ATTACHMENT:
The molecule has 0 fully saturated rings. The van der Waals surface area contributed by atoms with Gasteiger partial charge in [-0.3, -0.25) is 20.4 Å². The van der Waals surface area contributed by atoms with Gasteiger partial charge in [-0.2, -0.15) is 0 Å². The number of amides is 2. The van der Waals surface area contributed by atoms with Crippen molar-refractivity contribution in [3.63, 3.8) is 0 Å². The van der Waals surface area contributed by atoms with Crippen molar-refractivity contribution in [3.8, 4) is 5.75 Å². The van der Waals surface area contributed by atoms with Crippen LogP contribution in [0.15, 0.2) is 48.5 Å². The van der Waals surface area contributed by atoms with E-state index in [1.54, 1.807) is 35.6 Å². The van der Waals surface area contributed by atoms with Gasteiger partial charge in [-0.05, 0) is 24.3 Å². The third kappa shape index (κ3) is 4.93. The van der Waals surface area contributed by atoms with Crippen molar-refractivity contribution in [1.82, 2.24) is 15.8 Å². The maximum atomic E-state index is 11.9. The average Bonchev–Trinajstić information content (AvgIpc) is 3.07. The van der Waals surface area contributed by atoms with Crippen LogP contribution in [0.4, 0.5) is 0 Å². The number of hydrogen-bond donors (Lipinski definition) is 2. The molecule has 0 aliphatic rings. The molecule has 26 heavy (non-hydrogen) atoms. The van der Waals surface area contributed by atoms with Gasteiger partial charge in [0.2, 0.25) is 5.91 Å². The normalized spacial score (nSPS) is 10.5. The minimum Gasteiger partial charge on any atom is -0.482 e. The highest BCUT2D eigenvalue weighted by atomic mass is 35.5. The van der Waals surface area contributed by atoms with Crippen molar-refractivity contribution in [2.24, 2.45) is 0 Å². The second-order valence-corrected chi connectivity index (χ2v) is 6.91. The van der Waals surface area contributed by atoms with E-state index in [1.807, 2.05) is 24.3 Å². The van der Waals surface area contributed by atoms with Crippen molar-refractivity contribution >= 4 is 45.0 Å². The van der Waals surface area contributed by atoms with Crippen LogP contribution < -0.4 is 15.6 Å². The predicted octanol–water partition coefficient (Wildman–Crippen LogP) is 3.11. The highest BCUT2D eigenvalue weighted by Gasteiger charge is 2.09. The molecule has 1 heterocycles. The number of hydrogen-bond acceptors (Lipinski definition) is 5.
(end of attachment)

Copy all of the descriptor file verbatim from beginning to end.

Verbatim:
The molecule has 0 fully saturated rings. The van der Waals surface area contributed by atoms with Gasteiger partial charge in [-0.3, -0.25) is 20.4 Å². The van der Waals surface area contributed by atoms with Gasteiger partial charge in [-0.2, -0.15) is 0 Å². The number of amides is 2. The van der Waals surface area contributed by atoms with Crippen molar-refractivity contribution in [3.63, 3.8) is 0 Å². The van der Waals surface area contributed by atoms with Crippen molar-refractivity contribution in [3.8, 4) is 5.75 Å². The van der Waals surface area contributed by atoms with Crippen LogP contribution in [0.15, 0.2) is 48.5 Å². The van der Waals surface area contributed by atoms with E-state index in [1.54, 1.807) is 35.6 Å². The van der Waals surface area contributed by atoms with Gasteiger partial charge in [-0.05, 0) is 24.3 Å². The third kappa shape index (κ3) is 4.93. The van der Waals surface area contributed by atoms with Crippen molar-refractivity contribution in [1.82, 2.24) is 15.8 Å². The maximum atomic E-state index is 11.9. The average Bonchev–Trinajstić information content (AvgIpc) is 3.07. The van der Waals surface area contributed by atoms with Crippen LogP contribution in [0.4, 0.5) is 0 Å². The number of hydrogen-bond donors (Lipinski definition) is 2. The molecule has 0 aliphatic rings. The molecule has 26 heavy (non-hydrogen) atoms. The van der Waals surface area contributed by atoms with Gasteiger partial charge in [0.2, 0.25) is 5.91 Å². The normalized spacial score (nSPS) is 10.5. The minimum Gasteiger partial charge on any atom is -0.482 e. The highest BCUT2D eigenvalue weighted by atomic mass is 35.5. The van der Waals surface area contributed by atoms with Crippen molar-refractivity contribution in [2.24, 2.45) is 0 Å². The second-order valence-corrected chi connectivity index (χ2v) is 6.91. The van der Waals surface area contributed by atoms with E-state index in [1.807, 2.05) is 24.3 Å². The van der Waals surface area contributed by atoms with Crippen molar-refractivity contribution >= 4 is 45.0 Å². The van der Waals surface area contributed by atoms with Crippen LogP contribution < -0.4 is 15.6 Å². The predicted octanol–water partition coefficient (Wildman–Crippen LogP) is 3.11. The highest BCUT2D eigenvalue weighted by Gasteiger charge is 2.09. The molecule has 1 heterocycles. The number of hydrogen-bond acceptors (Lipinski definition) is 5.